Growing up in Hingham, Keith Ryan held his political beliefs so strongly that he seemed like a real-life version of a popular TV character who was considerably more conservative than everyone else in his household.
"We used to kid when he was in high school that it was like 'Family Ties' -- he was Alex Keaton," said Mr. Ryan's father, Bob, a sports columnist for the Globe.
His political convictions brought Mr. Ryan into a career of federal service, which ultimately led to Pakistan, where he was an attache for the US Immigration and Customs Enforcement agency, based in Islamabad. Mr. Ryan apparently took his life, according to the US State Department, and was found today in his Islamabad residence. He was 37 and was about to return home to visit his wife and three children in Silver Spring, Md.
"As anyone who has been confronted with the suicide of a family member can tell you, the only word to describe the sensation is devastated," Bob Ryan said. "We will always have questions."
The US Embassy in Pakistan issued a statement praising Mr. Ryan, who, his father said, had been stationed in Islamabad since December 2006.
"Mr. Ryan was a well-respected, trusted, and longtime member of the US Mission in Pakistan," the statement said. "His death is a great loss.
He will be sorely missed by all who have known and worked with him here in Pakistan."
Even as a child, Mr. Ryan seemed destined for high-pressure jobs and the accompanying burdens of responsibility.
"He was extremely bright and extremely opinionated and extremely outgoing," his father said. "He was an extrovert's extrovert -- a very precocious child who was sure of himself from a very early age."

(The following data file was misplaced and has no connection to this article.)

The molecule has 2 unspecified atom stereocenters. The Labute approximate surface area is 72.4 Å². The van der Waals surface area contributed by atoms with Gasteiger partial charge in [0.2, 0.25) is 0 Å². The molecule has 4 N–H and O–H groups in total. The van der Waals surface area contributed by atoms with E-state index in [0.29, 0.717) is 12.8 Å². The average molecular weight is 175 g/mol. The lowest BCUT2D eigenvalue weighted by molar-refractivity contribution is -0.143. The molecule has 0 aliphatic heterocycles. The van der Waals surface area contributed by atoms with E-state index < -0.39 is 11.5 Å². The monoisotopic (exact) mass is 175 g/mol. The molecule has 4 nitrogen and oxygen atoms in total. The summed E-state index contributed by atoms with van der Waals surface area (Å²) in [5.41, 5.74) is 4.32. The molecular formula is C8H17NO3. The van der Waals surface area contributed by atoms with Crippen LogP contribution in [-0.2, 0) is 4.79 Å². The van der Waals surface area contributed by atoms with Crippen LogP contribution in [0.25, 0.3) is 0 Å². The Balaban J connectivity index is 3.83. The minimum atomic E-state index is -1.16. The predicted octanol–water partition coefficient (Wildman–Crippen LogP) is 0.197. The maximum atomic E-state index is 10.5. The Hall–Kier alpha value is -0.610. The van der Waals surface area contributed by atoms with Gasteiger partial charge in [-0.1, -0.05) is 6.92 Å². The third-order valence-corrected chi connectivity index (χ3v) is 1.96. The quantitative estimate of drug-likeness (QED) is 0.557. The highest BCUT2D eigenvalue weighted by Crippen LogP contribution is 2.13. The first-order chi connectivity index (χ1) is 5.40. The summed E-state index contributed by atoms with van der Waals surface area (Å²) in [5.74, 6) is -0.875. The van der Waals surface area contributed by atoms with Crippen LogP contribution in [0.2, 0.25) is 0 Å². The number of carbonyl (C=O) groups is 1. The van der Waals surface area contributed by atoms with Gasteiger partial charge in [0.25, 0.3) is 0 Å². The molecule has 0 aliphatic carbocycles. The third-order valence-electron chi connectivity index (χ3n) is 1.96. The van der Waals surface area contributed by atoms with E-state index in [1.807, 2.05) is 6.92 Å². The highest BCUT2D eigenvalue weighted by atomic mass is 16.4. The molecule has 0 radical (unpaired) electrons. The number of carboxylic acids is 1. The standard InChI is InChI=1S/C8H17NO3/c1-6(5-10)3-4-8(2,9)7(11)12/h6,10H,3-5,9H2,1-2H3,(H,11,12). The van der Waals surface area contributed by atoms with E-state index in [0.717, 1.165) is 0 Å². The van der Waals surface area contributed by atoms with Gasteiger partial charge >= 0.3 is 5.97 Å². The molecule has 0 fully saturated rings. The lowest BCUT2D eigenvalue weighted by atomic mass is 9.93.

Graduating from Hingham High School was the first step and Mr. Ryan rigorously applied himself to accomplishing the next three: earning degrees from Trinity College in Hartford, the London School of Economics, and Boston College Law School. He didn't seek help.
"College applications? He took care of it," his father said. "Got himself into the London School of Economics, we had nothing to do with it.
Got himself into BC Law, we had nothing to do with it."
Mr. Ryan initially thought about becoming a prosecutor, then went into the US Border Patrol instead, his father said. He was based in San Diego, then switched to the US Immigration and Naturalization Service, in its Los Angeles office. Some assignments were dangerous -- not that Mr. Ryan minded, even as his relatives worried.
"He liked adventure," his father said. "When he worked for the INS, he was on the violent gang task force, which he thought was great."
Twelve years ago, he married Kate Moriarty. They have 8-year-old triplets, Conor, John, and Amelia. Mr. Ryan also leaves a sister, Jessica of Hingham.
While Mr. Ryan was based in Islamabad, his family lived in Silver Spring and he returned home to visit several times since the end of 2006, most recently in December, his father said.
Bob Ryan said that he and his wife, Elaine, and their daughter-in-law will announce a funeral service soon, but must wait until his son can be brought home from Islamabad.
The US Embassy in Pakistan said in the statement that although "there does not appear to have been any foul play," a full investigation will be conducted. However, Mr. Ryan's father said he had been told today that Pakistani authorities had yet to issue a ruling, which could add time to the decision-making process in Islamabad.
"We'd like to thank everyone who has contacted us to express their sympathy and support," Bob Ryan said.
Steven Ainsley, the Globe's publisher, said in a statement today that "I know that we join everyone who knows Bob in expressing our deepest sorrow at his loss. The thoughts and prayers of all Globe employees, past and present, are with him and his family."